Jeremy Hunt will advise mobile operators not to challenge the 4G auction in a speech today
Jeremy Hunt, Culture Secretary, will today urge mobile operators not to hold up the roll out of 4G services any longer.
In a speech to the Royal Television Society in Cambridge later, Hunt (pictured) is expected to say that delays the 4G spectrum auction would harm the country, reports the Daily Telegraph.
“We must press on as quickly as possible with the 4G auction,” he will say, according to the newspaper. “Sweden completed their auction in 2009, Germany last year, Italy is doing theirs this week and France will finish theirs this year. Mobile phone operators must put aside competitive differences and work together in their common – and our national – interest to make this happen.”
Communications regulator Ofcom plans to auction spectrum in the 800MHz and 2.6GHz in the first half of 2012, despite reports of delays and counter-reports that everything is on schedule.
However, almost every mobile operator has criticised the proposed auction prompting fears of disruptive and lengthy legal challenges. The lnaguage from the operators has been dramatic. O2 has already complained that guaranteeing spectrum to the much smaller Everything Everywhere (T-Mobile and Orange) and Three equates to “illegal state aid” while Three described the plan as a “boot on its head” that could force it to wind up its operations.
The bigger broadband picture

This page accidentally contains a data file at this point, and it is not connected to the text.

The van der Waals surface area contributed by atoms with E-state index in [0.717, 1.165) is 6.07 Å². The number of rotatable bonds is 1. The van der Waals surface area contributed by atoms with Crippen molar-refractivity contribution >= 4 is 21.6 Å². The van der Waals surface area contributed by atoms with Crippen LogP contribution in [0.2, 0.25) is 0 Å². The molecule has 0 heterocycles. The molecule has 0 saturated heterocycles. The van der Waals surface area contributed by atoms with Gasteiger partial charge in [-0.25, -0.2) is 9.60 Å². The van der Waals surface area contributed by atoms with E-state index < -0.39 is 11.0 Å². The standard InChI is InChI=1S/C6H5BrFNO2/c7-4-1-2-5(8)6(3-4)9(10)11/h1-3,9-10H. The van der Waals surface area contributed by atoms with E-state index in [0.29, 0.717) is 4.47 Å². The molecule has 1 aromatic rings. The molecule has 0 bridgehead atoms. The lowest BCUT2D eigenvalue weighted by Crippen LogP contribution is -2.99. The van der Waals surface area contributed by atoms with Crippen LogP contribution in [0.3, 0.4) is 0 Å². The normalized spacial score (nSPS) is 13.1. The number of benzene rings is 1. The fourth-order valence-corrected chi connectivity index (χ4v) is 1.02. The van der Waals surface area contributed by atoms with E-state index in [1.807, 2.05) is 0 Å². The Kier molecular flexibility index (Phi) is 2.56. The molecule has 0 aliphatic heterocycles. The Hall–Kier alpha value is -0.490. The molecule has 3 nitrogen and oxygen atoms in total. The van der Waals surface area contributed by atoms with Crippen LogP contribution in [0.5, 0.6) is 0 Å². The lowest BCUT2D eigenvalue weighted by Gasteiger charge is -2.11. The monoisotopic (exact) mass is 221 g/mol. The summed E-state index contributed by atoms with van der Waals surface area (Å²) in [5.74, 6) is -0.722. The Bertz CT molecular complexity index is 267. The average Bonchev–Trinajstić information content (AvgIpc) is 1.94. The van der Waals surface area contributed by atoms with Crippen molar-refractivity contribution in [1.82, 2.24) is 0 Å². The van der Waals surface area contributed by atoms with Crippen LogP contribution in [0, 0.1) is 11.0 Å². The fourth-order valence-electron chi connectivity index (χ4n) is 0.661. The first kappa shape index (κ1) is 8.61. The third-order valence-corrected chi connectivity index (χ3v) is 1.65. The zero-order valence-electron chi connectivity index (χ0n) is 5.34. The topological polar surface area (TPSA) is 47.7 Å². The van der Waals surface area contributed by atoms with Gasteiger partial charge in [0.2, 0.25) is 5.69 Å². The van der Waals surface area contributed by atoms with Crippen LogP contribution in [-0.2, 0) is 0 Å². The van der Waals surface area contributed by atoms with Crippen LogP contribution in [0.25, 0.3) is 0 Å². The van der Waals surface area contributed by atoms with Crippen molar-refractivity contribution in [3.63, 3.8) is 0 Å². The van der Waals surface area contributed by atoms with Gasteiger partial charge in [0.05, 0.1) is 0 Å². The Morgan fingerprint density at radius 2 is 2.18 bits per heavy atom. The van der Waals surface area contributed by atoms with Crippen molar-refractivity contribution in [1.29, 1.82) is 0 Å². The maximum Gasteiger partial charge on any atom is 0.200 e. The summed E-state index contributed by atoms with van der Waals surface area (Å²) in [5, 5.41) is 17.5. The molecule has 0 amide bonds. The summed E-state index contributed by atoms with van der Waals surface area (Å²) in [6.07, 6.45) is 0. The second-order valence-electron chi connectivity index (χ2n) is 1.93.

The government has set its sights on ensuring nine out of ten people in Britain have access to at least 25MBps broadband by 2015.
And the Daily Telegraph reports Hunt will stress broadband is about more than fixed-line access: “We need to recognise that the future is not simply about superfast broadband – it will be about superfast mobile,” he will say. “We must assume that whether at home or on the move, the devices people use to access the internet will be mobile from now on.”
Today’s speech is shaping up to be an interesting one. Yesterday it was reported that Hunt would use the same speech to press for more assistance from search engines like Google, advertisers and credit card companies in the fight against online piracy.
It is thought that if a court deems a site to be unlawful the government wants search engines to bury it in their rankings in order to stifle traffic while cutting off advertising or payment revenues to make the site unviable.
Meanwhile, Juniper Research said today that mobile operators must increase capacity and optimise backhaul networks in the next five years to cope with the burgeoning demands of mobile broadband users.
According to its new mobile research report, the cost of the work could hit almost $840 billion globally over the next five years but is necessary to address bottlenecks in operators’ backhaul networks.